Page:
Background: Calcium, phosphorus, fructose, and animal protein are hypothesized to be associated with prostate cancer risk, potentially via their influence on 1,25-dihydroxyvitamin D3. We examined these nutrients and overall diet and prostate cancer risk in the Alpha-Tocopherol Beta-Carotene Cancer Prevention Study (ATBC Study).
Materials and methods: The ATBC Study was a randomized 2 x 2 trial of alpha-tocopherol and beta-carotene on lung cancer incidence conducted among Finnish male smokers; 27,062 of the men completed a food-use questionnaire at baseline, and comprise the current study population. There were 184 incident clinical (stage 2-4) prostate cancer cases diagnosed between 1985 and 1993. We used Cox proportional hazards models to examine associations between dietary intakes and prostate cancer.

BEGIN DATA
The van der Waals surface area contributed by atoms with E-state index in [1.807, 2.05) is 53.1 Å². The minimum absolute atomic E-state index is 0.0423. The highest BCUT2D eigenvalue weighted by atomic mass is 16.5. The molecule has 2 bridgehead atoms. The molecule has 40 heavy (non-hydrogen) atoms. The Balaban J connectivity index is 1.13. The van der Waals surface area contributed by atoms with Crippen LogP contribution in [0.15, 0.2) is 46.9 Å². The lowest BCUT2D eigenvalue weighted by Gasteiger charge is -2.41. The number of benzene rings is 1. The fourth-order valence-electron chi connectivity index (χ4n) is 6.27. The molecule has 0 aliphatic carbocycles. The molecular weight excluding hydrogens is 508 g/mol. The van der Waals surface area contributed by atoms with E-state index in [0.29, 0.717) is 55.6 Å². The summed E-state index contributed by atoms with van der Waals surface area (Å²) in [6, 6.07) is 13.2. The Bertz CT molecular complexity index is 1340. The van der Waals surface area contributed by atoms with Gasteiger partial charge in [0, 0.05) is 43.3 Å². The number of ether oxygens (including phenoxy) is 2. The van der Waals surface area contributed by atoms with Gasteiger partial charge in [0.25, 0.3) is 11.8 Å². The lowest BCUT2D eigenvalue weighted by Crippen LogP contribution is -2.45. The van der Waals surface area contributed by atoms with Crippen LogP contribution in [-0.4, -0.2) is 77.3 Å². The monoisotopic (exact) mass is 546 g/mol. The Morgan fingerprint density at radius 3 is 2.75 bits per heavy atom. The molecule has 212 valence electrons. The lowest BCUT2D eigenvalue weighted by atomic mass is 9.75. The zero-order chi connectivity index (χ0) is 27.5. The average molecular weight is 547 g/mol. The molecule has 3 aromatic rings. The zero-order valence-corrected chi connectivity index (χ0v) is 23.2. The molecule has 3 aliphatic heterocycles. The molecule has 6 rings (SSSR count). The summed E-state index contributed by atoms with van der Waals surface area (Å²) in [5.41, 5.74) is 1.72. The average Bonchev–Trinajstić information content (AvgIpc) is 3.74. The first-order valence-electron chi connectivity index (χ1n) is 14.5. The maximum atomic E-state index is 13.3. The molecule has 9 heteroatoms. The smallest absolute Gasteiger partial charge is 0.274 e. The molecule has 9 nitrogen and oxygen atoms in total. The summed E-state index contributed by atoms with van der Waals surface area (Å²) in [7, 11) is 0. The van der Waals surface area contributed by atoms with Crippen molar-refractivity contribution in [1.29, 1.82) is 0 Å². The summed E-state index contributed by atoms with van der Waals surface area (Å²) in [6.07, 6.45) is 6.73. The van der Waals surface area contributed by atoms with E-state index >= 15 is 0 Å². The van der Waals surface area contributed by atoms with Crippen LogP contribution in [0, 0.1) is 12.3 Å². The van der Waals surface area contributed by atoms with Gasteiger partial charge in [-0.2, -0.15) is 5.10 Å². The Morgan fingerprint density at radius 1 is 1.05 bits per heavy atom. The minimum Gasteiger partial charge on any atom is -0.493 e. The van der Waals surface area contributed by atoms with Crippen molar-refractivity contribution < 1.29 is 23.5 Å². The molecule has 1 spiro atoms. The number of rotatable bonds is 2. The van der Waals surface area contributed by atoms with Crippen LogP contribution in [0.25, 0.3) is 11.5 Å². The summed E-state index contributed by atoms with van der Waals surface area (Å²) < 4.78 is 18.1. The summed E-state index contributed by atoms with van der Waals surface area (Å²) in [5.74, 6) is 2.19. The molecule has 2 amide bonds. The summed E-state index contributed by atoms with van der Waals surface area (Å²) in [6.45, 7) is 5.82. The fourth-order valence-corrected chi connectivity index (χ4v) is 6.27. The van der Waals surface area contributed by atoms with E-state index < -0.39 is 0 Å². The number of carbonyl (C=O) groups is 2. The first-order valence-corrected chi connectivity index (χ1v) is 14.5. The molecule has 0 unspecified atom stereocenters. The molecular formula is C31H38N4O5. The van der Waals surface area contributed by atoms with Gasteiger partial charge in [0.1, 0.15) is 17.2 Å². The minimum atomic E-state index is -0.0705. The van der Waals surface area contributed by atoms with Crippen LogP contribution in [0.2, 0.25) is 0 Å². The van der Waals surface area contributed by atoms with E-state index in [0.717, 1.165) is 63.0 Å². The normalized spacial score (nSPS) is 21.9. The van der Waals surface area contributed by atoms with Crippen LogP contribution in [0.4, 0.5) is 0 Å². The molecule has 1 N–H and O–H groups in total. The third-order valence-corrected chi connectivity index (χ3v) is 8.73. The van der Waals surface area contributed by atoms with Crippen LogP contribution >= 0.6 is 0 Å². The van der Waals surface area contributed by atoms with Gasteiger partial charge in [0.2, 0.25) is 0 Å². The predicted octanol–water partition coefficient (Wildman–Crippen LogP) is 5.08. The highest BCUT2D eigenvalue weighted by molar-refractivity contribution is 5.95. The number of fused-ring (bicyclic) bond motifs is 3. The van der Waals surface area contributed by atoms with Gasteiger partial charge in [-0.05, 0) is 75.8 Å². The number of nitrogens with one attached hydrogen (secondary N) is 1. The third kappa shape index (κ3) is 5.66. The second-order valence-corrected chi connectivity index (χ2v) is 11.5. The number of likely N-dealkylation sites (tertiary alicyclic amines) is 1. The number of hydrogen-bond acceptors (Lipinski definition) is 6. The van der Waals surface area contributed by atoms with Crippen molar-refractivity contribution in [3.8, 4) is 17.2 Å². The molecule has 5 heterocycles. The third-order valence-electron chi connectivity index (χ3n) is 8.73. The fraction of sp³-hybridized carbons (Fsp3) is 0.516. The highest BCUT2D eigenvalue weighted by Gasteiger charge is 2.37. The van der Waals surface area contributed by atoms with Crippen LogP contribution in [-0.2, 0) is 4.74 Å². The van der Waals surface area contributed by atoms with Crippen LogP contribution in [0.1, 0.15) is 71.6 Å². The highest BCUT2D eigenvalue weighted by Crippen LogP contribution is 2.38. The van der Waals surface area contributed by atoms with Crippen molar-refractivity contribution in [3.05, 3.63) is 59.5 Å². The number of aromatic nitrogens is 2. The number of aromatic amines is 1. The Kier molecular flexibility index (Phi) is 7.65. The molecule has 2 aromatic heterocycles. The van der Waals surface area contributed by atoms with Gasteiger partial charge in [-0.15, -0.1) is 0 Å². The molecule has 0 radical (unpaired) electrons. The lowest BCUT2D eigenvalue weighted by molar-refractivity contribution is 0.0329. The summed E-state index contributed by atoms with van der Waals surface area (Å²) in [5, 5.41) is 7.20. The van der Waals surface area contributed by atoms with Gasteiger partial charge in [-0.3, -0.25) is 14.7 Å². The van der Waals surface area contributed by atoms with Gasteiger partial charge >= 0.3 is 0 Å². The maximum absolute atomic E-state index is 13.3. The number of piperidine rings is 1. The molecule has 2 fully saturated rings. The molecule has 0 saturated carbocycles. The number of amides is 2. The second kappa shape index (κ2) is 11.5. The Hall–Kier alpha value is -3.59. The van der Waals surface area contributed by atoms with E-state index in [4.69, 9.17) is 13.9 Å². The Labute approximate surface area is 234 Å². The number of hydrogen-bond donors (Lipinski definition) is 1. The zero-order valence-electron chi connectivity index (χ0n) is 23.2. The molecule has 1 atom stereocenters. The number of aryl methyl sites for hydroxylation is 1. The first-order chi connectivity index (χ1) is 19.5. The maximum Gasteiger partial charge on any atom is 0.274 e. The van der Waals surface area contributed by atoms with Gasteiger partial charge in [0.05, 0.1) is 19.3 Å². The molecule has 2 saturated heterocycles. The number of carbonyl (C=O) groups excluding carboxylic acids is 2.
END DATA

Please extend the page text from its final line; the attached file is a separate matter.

Results: We did not observe significant independent associations for calcium and phosphorus and prostate cancer risk. However, men with lower calcium and higher phosphorus intake had a multivariate relative risk of 0.6 (95% CI 0.3-1.0) compared to men with lower intakes of both nutrients, adjusting for age, smoking, body mass index, total energy, education, and supplementation group. Of the other foods and nutrients examined, none was significantly associated with risk.
Discussion: This study provides, at best, only weak evidence for the hypothesis that calcium and phosphorus are independently associated with prostate cancer risk, but suggests that there may be an interaction between these nutrients.